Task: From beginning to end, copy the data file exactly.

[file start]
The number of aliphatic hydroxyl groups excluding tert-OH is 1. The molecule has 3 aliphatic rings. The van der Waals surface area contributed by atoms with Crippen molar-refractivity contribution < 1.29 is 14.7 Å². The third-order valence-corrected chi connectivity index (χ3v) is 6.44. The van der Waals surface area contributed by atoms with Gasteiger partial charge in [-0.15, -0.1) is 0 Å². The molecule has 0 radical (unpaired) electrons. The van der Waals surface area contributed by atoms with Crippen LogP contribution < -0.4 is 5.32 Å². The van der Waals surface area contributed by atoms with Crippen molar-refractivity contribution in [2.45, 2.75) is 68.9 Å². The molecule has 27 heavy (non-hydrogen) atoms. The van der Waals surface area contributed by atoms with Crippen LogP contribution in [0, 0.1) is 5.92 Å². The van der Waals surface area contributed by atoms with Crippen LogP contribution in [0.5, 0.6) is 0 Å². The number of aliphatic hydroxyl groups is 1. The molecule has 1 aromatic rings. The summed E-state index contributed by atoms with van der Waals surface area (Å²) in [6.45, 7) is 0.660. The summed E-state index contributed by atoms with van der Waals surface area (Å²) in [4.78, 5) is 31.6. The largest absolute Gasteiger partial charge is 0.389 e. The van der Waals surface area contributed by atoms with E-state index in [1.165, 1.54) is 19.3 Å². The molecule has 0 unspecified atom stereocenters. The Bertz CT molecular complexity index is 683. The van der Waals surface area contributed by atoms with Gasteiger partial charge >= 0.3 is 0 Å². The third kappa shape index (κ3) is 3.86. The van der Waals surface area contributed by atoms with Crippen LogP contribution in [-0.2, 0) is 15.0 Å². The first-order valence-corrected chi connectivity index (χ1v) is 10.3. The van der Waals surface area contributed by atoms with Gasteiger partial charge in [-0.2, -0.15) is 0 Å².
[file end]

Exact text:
The number of aliphatic hydroxyl groups excluding tert-OH is 1. The molecule has 3 aliphatic rings. The van der Waals surface area contributed by atoms with Crippen molar-refractivity contribution < 1.29 is 14.7 Å². The third-order valence-corrected chi connectivity index (χ3v) is 6.44. The van der Waals surface area contributed by atoms with Gasteiger partial charge in [-0.15, -0.1) is 0 Å². The molecule has 0 radical (unpaired) electrons. The van der Waals surface area contributed by atoms with Crippen LogP contribution < -0.4 is 5.32 Å². The van der Waals surface area contributed by atoms with Crippen molar-refractivity contribution in [2.45, 2.75) is 68.9 Å². The molecule has 27 heavy (non-hydrogen) atoms. The van der Waals surface area contributed by atoms with Crippen LogP contribution in [0, 0.1) is 5.92 Å². The van der Waals surface area contributed by atoms with Crippen LogP contribution in [0.5, 0.6) is 0 Å². The number of aliphatic hydroxyl groups is 1. The molecule has 1 aromatic rings. The summed E-state index contributed by atoms with van der Waals surface area (Å²) in [6.45, 7) is 0.660. The summed E-state index contributed by atoms with van der Waals surface area (Å²) in [4.78, 5) is 31.6. The largest absolute Gasteiger partial charge is 0.389 e. The van der Waals surface area contributed by atoms with E-state index in [1.165, 1.54) is 19.3 Å². The molecule has 0 unspecified atom stereocenters. The Bertz CT molecular complexity index is 683. The van der Waals surface area contributed by atoms with Gasteiger partial charge >= 0.3 is 0 Å². The third kappa shape index (κ3) is 3.86. The van der Waals surface area contributed by atoms with Crippen LogP contribution in [-0.2, 0) is 15.0 Å². The first-order valence-corrected chi connectivity index (χ1v) is 10.3. The van der Waals surface area contributed by atoms with Gasteiger partial charge in [-0.2, -0.15) is 0 Å².